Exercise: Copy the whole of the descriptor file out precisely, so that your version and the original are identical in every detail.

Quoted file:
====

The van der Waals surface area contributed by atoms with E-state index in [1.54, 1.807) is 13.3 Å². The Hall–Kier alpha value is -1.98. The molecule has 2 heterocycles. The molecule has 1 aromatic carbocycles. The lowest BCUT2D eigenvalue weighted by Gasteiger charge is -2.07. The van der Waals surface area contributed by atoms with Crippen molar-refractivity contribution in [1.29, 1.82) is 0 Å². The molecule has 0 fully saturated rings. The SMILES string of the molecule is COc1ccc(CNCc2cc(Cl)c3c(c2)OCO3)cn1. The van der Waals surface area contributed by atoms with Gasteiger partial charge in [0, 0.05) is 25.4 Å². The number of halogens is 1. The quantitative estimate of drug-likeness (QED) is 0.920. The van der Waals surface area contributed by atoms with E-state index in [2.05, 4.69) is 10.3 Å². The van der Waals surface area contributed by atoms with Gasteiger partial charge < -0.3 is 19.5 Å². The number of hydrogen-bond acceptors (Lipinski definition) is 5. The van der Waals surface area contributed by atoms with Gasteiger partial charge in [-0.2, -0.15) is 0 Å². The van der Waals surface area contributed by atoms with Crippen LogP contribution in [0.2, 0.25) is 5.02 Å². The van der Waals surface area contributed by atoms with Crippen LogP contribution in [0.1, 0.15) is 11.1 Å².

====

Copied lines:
The van der Waals surface area contributed by atoms with E-state index in [1.54, 1.807) is 13.3 Å². The Hall–Kier alpha value is -1.98. The molecule has 2 heterocycles. The molecule has 1 aromatic carbocycles. The lowest BCUT2D eigenvalue weighted by Gasteiger charge is -2.07. The van der Waals surface area contributed by atoms with Crippen molar-refractivity contribution in [1.29, 1.82) is 0 Å². The molecule has 0 fully saturated rings. The SMILES string of the molecule is COc1ccc(CNCc2cc(Cl)c3c(c2)OCO3)cn1. The van der Waals surface area contributed by atoms with Gasteiger partial charge in [0, 0.05) is 25.4 Å². The number of halogens is 1. The quantitative estimate of drug-likeness (QED) is 0.920. The van der Waals surface area contributed by atoms with E-state index in [2.05, 4.69) is 10.3 Å². The van der Waals surface area contributed by atoms with Gasteiger partial charge < -0.3 is 19.5 Å². The number of hydrogen-bond acceptors (Lipinski definition) is 5. The van der Waals surface area contributed by atoms with Gasteiger partial charge in [-0.2, -0.15) is 0 Å². The van der Waals surface area contributed by atoms with Crippen LogP contribution in [0.2, 0.25) is 5.02 Å². The van der Waals surface area contributed by atoms with Crippen LogP contribution in [0.1, 0.15) is 11.1 Å².